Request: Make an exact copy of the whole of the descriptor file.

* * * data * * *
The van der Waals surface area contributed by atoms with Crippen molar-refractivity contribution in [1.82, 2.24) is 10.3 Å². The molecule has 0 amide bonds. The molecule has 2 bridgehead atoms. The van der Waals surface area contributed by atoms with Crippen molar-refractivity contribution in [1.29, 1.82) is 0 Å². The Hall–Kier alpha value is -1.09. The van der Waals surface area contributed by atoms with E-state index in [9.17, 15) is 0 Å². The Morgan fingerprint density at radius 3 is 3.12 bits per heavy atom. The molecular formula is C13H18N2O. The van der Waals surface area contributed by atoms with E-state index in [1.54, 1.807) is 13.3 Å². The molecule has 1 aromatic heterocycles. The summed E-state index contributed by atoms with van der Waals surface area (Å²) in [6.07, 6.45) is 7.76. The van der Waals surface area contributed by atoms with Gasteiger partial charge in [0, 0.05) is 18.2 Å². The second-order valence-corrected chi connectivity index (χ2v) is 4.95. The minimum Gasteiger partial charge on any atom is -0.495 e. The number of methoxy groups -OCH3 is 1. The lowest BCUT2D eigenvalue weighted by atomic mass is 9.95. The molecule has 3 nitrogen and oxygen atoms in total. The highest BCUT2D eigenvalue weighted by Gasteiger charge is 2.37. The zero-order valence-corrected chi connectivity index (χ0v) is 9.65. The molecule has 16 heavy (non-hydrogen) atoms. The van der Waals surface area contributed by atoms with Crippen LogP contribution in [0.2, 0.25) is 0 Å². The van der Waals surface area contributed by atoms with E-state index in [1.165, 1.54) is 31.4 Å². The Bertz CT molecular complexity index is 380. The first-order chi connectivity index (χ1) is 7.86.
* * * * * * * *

The van der Waals surface area contributed by atoms with Crippen molar-refractivity contribution in [1.82, 2.24) is 10.3 Å². The molecule has 0 amide bonds. The molecule has 2 bridgehead atoms. The van der Waals surface area contributed by atoms with Crippen molar-refractivity contribution in [1.29, 1.82) is 0 Å². The Hall–Kier alpha value is -1.09. The van der Waals surface area contributed by atoms with E-state index in [9.17, 15) is 0 Å². The Morgan fingerprint density at radius 3 is 3.12 bits per heavy atom. The molecular formula is C13H18N2O. The van der Waals surface area contributed by atoms with E-state index in [1.54, 1.807) is 13.3 Å². The molecule has 1 aromatic heterocycles. The summed E-state index contributed by atoms with van der Waals surface area (Å²) in [6.07, 6.45) is 7.76. The van der Waals surface area contributed by atoms with Gasteiger partial charge in [0, 0.05) is 18.2 Å². The second-order valence-corrected chi connectivity index (χ2v) is 4.95. The minimum Gasteiger partial charge on any atom is -0.495 e. The number of methoxy groups -OCH3 is 1. The lowest BCUT2D eigenvalue weighted by atomic mass is 9.95. The molecule has 3 nitrogen and oxygen atoms in total. The highest BCUT2D eigenvalue weighted by Gasteiger charge is 2.37. The zero-order valence-corrected chi connectivity index (χ0v) is 9.65. The molecule has 16 heavy (non-hydrogen) atoms. The van der Waals surface area contributed by atoms with Crippen LogP contribution in [0.2, 0.25) is 0 Å². The van der Waals surface area contributed by atoms with E-state index in [1.165, 1.54) is 31.4 Å². The Bertz CT molecular complexity index is 380. The first-order chi connectivity index (χ1) is 7.86.